BBC presenter Martine Croxall's opinions on the BBC News Channel's The Papers have caused concern here before - and suggested a pro-EU bias on her part. (Our archive on her can be found here). Finally, it appears she's gone too far - even for the BBC. 

I first spotted that from a mysteriously brief entry on the BBC's Corrections and Clarifications page (whose link took you to another identically brief entry):

It then appeared in an article at Heat Street headlined BBC Presenter Caught Peddling EU myth. That presenter was Martine Croxall: 
While hosting a newspaper review last night at 11.30 on the BBC News channel, Croxall challenged pro-Brexit supporter and former Tory MP Esther McVey over the number of laws imposed on the UK from Brussels.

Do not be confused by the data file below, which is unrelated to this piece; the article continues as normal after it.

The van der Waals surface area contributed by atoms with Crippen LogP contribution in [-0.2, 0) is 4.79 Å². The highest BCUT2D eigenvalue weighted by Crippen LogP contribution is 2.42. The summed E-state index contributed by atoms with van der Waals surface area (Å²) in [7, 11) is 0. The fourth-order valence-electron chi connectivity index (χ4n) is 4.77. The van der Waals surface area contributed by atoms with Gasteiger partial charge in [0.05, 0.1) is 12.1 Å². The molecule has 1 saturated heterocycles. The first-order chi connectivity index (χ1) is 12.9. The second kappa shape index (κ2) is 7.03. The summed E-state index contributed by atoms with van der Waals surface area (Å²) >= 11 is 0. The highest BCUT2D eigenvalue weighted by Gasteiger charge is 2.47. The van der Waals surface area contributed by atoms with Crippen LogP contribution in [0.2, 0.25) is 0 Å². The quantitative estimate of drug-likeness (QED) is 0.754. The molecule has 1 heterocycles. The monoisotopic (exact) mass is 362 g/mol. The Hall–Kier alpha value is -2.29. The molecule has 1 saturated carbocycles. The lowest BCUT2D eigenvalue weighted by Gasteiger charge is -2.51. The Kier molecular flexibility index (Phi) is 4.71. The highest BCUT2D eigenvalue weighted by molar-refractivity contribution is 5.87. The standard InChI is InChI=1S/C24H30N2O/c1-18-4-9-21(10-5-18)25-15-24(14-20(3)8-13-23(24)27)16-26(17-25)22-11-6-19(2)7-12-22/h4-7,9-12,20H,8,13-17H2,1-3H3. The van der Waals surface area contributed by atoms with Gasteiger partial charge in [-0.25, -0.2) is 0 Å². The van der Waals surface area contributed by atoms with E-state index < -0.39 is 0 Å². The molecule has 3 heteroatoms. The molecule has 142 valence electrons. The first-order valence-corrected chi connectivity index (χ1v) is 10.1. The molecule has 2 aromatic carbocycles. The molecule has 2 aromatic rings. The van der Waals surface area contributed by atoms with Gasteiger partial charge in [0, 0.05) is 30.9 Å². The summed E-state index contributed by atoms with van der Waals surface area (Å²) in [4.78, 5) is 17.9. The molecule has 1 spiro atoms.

McVey was trying to make the point that the EU has become dominant when it comes to legislation in the UK.
She said: “…Fifty per cent of the laws are now coming from Europe…” 
But Croxall interrupted her, and lectured: “That’s not true, though, is it? That’s not true. Something like 2 per cent of our laws in this country are from the EU.” 
Not only was Croxall standing uncomfortably near the impartiality line which BBC broadcasters must never cross, but she was also wrong.
Of course, the BBC only conceded the 'Inaccuracy' point. They didn't concede any 'Bias' point. 

But I would urge you all to watch that edition of The Papers in its entirety. (It's not long). Martine Croxall's challenges towards Esther McVey went well beyond that one intervention. They were relentless and overly passionate. She comprised something of a tag-team with John Stapleton against the former Tory MP.